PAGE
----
(E) Record the start weight of the pigs preferably by weighing a representative sample of pigs every month 35 kg 35 kg
(F) Record average deadweight over a 6-month period 76 kg 76 kg
(G) Estimate or calculate the killing out % 75% 75%
(H) Estimate sale liveweight by dividing deadweight by the killing out percentage and multiplying by 100 (F÷G×100) 101 kg 101 kg
(I) Estimate liveweight gain by subtracting the start weight from the end weight (H-E) 66 kg 66 kg
(J) Estimate average DLWG by dividing liveweight gain by the number of days growth and multiplying by 1,000 (I÷D) 750 g/day 805 g/day

Once you have your first six months of data, you can track changes each month by deleting data from the earliest month and adding data from the latest month to A and B and recalculating. DLWG for other weight ranges, e.g. weaning to 30 kg, can also be estimated using this method.

To help you decide how well your unit is performing, compare your growth rates with others. Remember for the comparison to be helpful you need to compare like with like, so find data for pigs that are growing across broadly the same weight range as your pigs. It can also be helpful to compare with pigs reared in similar production systems (e.g. compound feeders or home mixers).

Once you have a feel for how your pigs compare, you and your team can benefit from setting your own targets for what you can realistically achieve. Each month, you can then match your performance against your targets; if you are on target – good news. The message to the team is to keep the good work up, and the focus should be on continuing to monitor performance and trends. If you are below target, the priority is to identify the reasons, and work to resolve these.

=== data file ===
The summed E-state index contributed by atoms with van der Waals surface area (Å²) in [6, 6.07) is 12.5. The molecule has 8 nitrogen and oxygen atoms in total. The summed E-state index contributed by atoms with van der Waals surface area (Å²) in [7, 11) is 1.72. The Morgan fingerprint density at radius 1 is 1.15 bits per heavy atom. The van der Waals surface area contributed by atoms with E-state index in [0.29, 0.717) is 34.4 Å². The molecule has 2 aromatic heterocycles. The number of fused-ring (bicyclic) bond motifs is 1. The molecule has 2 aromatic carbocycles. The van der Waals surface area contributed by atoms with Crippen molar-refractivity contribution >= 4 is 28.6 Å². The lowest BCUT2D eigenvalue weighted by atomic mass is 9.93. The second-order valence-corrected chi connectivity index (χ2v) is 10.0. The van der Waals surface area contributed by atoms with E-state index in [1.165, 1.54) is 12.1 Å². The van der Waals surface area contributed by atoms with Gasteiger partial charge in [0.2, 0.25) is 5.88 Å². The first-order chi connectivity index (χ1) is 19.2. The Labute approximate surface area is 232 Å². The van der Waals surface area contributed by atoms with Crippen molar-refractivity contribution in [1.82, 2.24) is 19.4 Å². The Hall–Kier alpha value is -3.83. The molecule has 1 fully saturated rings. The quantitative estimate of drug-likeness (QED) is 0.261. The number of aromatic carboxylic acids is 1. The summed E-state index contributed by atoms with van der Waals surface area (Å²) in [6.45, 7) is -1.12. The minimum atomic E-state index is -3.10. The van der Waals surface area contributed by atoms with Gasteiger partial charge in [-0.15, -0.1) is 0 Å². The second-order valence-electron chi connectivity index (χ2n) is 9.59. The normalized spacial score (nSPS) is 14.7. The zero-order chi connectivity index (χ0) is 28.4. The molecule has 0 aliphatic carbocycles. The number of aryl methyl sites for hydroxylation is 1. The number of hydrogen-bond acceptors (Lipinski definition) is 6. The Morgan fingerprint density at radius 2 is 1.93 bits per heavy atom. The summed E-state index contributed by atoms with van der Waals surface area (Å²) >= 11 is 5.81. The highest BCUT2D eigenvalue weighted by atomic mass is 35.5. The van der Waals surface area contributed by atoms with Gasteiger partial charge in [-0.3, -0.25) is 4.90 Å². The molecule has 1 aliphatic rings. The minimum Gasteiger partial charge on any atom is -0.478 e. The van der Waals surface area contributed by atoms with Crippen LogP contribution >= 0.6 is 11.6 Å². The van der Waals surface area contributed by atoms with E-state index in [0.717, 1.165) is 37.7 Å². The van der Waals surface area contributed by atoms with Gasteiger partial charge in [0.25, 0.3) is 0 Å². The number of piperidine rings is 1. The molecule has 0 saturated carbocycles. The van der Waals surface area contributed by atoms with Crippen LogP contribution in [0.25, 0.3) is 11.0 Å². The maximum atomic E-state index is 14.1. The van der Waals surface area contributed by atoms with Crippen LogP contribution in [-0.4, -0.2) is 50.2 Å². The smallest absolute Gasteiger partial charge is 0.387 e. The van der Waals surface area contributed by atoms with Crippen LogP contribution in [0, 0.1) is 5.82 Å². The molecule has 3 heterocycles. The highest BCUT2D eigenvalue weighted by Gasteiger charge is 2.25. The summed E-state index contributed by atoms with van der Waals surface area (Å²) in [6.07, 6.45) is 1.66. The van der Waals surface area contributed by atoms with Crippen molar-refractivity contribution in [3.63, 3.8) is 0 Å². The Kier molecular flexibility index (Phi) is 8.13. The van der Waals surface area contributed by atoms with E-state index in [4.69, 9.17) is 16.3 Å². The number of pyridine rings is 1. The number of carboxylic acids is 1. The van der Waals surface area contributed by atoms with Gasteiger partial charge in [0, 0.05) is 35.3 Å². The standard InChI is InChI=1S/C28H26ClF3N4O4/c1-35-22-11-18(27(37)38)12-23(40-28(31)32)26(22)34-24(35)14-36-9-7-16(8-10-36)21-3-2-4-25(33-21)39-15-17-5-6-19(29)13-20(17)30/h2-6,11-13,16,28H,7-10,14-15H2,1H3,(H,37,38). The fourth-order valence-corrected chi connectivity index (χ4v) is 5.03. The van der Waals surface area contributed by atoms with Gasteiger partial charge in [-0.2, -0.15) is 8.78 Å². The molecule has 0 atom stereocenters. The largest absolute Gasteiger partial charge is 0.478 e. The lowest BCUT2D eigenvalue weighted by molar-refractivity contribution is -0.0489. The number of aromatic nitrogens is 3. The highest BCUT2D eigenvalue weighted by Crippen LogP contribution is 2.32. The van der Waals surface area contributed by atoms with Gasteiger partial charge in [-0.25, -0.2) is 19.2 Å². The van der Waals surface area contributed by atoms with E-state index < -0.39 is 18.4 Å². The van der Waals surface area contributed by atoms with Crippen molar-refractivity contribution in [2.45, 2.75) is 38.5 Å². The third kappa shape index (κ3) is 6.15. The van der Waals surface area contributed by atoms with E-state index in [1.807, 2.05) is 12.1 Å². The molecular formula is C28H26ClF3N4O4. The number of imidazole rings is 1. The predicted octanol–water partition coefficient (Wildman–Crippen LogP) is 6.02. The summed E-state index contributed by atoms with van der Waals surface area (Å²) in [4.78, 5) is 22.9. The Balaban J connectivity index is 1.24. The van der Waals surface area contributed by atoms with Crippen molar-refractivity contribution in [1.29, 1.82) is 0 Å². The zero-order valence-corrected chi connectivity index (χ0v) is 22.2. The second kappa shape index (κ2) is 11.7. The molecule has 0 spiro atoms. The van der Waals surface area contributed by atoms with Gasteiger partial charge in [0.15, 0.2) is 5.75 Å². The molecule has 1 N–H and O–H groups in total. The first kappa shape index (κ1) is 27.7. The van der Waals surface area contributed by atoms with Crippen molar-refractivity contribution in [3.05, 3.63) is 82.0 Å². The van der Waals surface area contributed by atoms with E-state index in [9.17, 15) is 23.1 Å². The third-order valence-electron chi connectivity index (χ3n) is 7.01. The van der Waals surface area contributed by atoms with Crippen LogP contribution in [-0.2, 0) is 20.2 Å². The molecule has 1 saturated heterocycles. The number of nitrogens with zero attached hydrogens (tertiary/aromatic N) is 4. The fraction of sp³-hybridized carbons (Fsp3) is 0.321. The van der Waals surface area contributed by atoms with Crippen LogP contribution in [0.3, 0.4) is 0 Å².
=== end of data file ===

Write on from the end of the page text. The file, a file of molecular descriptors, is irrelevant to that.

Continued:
BPEX Pig Yearbook 2008 Home mixers Compound feeders Your herd
current
performance
Your targets
Rearing herd Average Top third* Average Top third*
Weight in (kg) 7.5 7.8 7.0 7.3
Weight out (kg) 35.7 34.0 35.5 41.8
DLWG (g/day) 466 422 437 505
*Selected on feed cost per kilogramme live weight gain


BPEX Pig Yearbook 2008 Home mixers Compound feeders Your herd
current
performance
Your targets
Finishing herd Average Top third* Average Top third*
Weight in (kg) 28.8 31.8 38.0 35.3
Weight out (kg) 100.5 102.4 97.3 102.8
DLWG (g/day) 705 746 768 863
*Selected on feed cost per kilogramme live weight gain

Improving DLWG

If DLWG in your herd is low compared to comparative data and the targets you have set yourself, there is an opportunity to improve to herd profitability. Identify what would give you the best return for the effort you and your team expend, and put this into action. This could involve:

  • improving health
  • improving genetics
  • improving access to feed and fresh water
  • improving feed hopper management
  • less mixing of pigs and reducing stress
  • increasing space allowance per pig in a cost-effective manner, and
  • improving the physical environment including thermal, stocking density, environmental enrichment